Want more insights in your inbox?

Subscribe to our monthly newsletter.


* indicates required

Thank you for signing up for Cadent Insight's monthly recap. Please let us know if you'd like additional information about Cadent.

By clicking subscribe you are agreeing to receive Cadent's email newsletter plus additional marketing emails if selected above. Our newsletter will be sent no more than once per week. You can unsubscribe at any time by clicking the link in the footer of our emails. For information about our privacy practices, please visit our website: https://cadent.tv/website

We use Mailchimp as our marketing platform. By clicking below to subscribe, you acknowledge that your information will be transferred to Mailchimp for processing. Learn more about Mailchimp's privacy practices here.

This Week in TV News: the Criterion Channel and Pause Screen Ads

By Cadent Staff
02/01/19 < 1 minute READ

This week, we’re talking about the Criterion Channel, Hulu’s new pause screen ads and the future of Super Bowl advertising.

Global streaming set to grow. A report from Morgan Stanley analysts found Netflix will account for 20% of U.S. online video consumption by 2023. The report found the biggest video growth will come from video services other than Netflix, Hulu and YouTube, including international streaming platforms. (Business Insider)

Stream classics this April. Movie lovers rejoice: the Criterion Channel will launch April 8 in the U.S. and Canada. The channel is the successor to FilmStruck, the now-defunct streaming service that showcased classic movies, along with arthouse, indie and foreign films. The new Criterion Channel will offer more than 1,000 movies and be available on desktop, Apple TV, Amazon Fire, Roku, iOS and Android. (Variety)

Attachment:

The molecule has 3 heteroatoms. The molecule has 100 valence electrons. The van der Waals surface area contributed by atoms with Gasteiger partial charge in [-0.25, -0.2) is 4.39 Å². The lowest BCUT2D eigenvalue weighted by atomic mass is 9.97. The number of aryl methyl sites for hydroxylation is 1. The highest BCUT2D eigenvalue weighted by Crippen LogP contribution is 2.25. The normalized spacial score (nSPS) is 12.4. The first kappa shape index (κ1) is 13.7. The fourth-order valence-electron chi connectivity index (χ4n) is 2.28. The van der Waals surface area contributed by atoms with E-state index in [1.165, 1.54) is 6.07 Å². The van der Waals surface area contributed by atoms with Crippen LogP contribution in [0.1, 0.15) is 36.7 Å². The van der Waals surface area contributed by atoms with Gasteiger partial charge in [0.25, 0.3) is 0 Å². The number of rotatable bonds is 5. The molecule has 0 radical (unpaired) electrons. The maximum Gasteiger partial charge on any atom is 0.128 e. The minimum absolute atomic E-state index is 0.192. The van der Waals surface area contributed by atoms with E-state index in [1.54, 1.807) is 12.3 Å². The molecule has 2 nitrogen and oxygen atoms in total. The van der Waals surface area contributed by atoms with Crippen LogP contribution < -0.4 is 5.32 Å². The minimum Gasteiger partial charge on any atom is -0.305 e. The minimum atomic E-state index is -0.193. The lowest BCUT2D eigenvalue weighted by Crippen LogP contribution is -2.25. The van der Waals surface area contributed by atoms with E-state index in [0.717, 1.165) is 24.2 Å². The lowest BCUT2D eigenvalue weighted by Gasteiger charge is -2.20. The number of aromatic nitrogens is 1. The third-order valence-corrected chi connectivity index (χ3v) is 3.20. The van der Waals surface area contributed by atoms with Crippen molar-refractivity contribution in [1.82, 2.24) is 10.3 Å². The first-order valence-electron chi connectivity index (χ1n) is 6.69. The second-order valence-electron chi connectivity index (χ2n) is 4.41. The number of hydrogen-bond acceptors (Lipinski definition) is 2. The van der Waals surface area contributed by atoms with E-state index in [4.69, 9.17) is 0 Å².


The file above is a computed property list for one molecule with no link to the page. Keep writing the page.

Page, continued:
And now, a pause from one of our sponsors. In Q2, Hulu will roll out static ads that come up when viewers press pause on a program. Charmin and Coke will be the inaugural brands to try the ad format, part of Hulu’s effort at reducing commercial breaks. Jeremy Helfand, Hulu’s VP and Head of Ad Platforms, said the company is aiming for half of its ad revenue to come from “non-disruptive” ad formats within three years. (Digiday)

The future of Super Bowl Ads. A feature from Wired dives into Super Bowl ads, starting with Skittles’ ad this year, which isn’t actually an ad; it’s a musical. And it won’t air during the game; it’ll be performed live at Town Hall in Manhattan on gameday. And it won’t be broadcast. Oreo’s “Dunk in the Dark” tweet redefined what viral, mass-audience advertising six years ago. Where will Super Bowl ads go from here? (Wired)

See last week’s TV news.